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Prizing Illustrated Books

Furthermore Rewards High Production Values with the Alice Award By Michele Filgate Michele Filgate is an essayist, critic, and freelance writer. She is a contributing editor at Literary Hub and VP/Awards for the National Book Critics Circle. Her work has appeared in Slice, The Paris Review Daily, Tin House, The Rumpus, Salon, and other publications.

Joan K. Davidson, president of the Hudson, New York–based Furthermore, established the Alice Award in honor of her mother, arts patron Alice Manheim Kaplan.Credit: Samira Bouaou / Epoch Times
Furthermore, a program of the J. M. Kaplan Fund, is specifically designed to support the publication of printed and illustrated books. According to the program’s web site, “The $25,000 Alice Award is intended to buttress the kind of slow reading movement that recognizes and cherishes the lasting values of the well-made illustrated book, and the special sense of intimacy it affords.”

Joan K. Davidson grew up with an appreciation for the arts. Her mother, Alice Manheim Kaplan, served on many boards and was president of the American Federation of the Arts for ten years. Her father, J. M. Kaplan, started the J. M. Kaplan Fund, a New York City–based philanthropic foundation. Davidson took over for her father in 1977, and served as the commissioner of the New York State Office of Parks, Recreation, and Historic Preservation. In the mid-1990s, she established Furthermore, “one of very few philanthropic programs that specifically support printed and illustrated books,” according to the web site.

“A big issue these days … is that the cost of reproductions has gotten extremely high,” said Ann Birckmayer, the administrator of Furthermore. “That means a book can go from having lots of illustrations to very few. So we hope that Furthermore will enable books to do things like that, have perhaps color instead of black and white, have more illustrations, maybe give the writer a bit of extra time for writing and research.”

Furthermore has distributed 1,075 grants over the past twenty years, ranging up to $15,000.

Then, three years ago, Davidson, who is 88, launched a new program named after her mother. Candidates for the Alice Award, which celebrates the book as a work of art, are selected from Furthermore grant recipients by a panel of esteemed jurors. The winning nonprofit institution receives $25,000.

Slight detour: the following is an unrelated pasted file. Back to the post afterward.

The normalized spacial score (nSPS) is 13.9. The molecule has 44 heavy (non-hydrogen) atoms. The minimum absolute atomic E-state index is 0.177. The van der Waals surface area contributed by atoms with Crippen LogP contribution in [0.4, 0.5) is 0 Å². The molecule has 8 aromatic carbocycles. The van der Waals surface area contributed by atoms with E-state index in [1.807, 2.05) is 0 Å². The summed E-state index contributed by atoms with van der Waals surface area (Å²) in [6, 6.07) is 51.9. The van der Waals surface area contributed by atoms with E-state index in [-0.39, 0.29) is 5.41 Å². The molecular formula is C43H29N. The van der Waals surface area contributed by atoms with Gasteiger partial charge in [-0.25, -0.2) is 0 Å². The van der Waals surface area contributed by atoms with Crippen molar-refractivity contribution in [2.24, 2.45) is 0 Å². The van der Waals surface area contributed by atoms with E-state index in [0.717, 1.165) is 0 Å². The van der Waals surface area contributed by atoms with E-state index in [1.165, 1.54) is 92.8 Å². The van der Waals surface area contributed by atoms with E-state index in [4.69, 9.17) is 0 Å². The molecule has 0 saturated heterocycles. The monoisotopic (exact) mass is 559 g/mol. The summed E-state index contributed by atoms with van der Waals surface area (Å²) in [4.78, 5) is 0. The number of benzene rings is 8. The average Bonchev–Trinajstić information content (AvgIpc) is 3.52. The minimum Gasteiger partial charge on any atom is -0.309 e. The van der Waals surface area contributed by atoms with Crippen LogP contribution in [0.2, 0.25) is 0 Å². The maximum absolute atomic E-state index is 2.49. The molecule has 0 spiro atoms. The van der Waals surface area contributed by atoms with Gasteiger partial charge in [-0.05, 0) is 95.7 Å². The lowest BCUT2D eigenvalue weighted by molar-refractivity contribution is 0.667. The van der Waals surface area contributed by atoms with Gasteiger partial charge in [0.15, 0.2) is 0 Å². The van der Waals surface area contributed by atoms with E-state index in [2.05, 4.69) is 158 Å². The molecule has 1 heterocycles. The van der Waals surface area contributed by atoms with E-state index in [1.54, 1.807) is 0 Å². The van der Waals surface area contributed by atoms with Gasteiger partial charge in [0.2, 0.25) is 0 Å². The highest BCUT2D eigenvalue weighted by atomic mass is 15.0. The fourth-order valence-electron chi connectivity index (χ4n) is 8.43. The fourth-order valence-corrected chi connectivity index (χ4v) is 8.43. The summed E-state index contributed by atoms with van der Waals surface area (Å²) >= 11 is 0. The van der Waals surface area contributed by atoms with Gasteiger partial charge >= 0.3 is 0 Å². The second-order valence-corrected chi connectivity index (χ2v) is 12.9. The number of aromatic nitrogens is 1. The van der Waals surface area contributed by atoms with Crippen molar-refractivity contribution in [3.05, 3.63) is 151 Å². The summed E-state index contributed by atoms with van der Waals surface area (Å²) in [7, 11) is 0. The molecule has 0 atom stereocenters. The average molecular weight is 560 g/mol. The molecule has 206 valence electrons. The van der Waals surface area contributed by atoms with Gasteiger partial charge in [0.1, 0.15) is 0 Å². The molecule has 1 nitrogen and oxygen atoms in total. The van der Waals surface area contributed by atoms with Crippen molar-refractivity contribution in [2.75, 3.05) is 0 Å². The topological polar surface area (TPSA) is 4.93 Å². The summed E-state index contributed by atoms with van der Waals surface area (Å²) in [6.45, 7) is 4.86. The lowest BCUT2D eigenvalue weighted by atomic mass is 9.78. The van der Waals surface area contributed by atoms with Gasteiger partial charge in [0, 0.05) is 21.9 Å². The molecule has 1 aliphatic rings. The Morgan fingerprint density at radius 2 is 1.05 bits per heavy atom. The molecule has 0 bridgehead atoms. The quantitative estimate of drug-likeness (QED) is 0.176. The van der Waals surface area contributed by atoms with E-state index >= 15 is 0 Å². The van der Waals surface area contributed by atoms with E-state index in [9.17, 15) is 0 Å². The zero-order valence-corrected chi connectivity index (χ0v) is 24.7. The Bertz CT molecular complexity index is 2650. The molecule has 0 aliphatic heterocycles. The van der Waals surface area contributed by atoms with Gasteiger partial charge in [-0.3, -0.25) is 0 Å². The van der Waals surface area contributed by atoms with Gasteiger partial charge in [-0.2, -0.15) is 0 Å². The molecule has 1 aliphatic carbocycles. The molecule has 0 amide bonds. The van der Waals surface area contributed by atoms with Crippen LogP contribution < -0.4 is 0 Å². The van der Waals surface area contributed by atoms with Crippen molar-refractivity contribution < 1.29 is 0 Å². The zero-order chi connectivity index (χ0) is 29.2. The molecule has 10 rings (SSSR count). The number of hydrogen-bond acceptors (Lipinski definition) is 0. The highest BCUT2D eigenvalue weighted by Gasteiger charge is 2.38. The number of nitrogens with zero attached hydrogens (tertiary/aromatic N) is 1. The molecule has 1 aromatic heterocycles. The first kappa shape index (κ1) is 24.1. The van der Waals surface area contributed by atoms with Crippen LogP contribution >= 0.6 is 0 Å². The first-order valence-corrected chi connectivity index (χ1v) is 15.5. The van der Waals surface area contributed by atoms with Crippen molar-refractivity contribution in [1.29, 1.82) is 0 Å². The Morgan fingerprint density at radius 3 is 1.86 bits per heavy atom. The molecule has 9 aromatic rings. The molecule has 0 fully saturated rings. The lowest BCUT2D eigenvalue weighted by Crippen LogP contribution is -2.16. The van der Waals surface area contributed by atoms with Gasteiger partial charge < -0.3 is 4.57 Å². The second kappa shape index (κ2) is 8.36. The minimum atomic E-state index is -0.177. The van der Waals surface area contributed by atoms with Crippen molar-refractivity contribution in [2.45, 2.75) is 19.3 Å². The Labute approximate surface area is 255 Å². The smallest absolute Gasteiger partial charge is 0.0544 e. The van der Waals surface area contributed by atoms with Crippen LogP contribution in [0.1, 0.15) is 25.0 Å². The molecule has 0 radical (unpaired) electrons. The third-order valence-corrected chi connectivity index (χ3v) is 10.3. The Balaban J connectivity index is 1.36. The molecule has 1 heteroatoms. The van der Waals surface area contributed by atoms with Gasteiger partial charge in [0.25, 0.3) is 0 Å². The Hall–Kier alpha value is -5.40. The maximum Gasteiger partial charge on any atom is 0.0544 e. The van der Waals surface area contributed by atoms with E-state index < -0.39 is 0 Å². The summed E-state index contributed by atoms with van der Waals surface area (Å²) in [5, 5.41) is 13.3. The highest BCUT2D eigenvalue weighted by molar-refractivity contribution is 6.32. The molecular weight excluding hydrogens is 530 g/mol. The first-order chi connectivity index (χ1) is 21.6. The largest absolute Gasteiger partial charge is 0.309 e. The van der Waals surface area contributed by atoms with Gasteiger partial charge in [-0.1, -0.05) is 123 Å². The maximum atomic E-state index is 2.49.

The very first Alice Award went to the Brooklyn Museum for Youth and Beauty: Art of the American Twenties, and last year, the Whitney Museum of American Art received the honor for Hopper Drawing.

This year, the winner will be announced the week of October 15 and then fêted at the Frick Collection in New York City on October 27. The shortlist includes: Coney Island Visions of an American Dreamland, 1861–2008 (Wadsworth Atheneum Museum of Art in Hartford, Connecticut); Diego Rivera and Frida Kahlo in Detroit (Detroit Institute of Arts in Detroit, Michigan); The Open Road (Aperture, New York City); One Hundred Books Famous in Children’s Literature (Grolier Club, New York City); and A Portrait of Britain (National Portrait Gallery, London). The jurors include Michael Bierut of Pentagram, Paula Cooper of the Paula Cooper Gallery, the artist Maira Kalman, Gianfranco Monacelli of the Monacelli Press, and Jock Reynolds, director of the Yale University Art Gallery.

For Davidson, it’s important to look at the book as a whole.

“When you look around at book prizes, they mostly go to the contents of the book,” she said. “We do that, too, of course, but we consider the quality of the total book. All aspects of it have to be excellent—the idea, the editing, the design, the production. So it’s the book as an entire thing, the book as book, rather than the book just as a story of something. The book as book, which is a work of art in itself.”

Davidson said she understands the value of the e-book in the digital age, but she also appreciates the book as a physical object.

“We need a sense of the object in the hand,” she said. “There’s something so comforting in the physical experience of the book, the way it feels and looks and tastes and smells. There’s a kind of intimacy you have with it that you don’t have in quite the same way online. I don’t think it’s threatened, but I think we’re trying to make the case that we need both kinds. We need hip-hop music and jazz, but we also need Bach and Beethoven. One doesn’t replace the other. You need it all.”

Michele Filgate is an essayist, critic, and freelance writer. She is a contributing editor at Literary Hub and VP/Awards for the National Book Critics Circle. Her work has appeared in Slice, The Paris Review Daily, Tin House, The Rumpus, Salon, and other publications.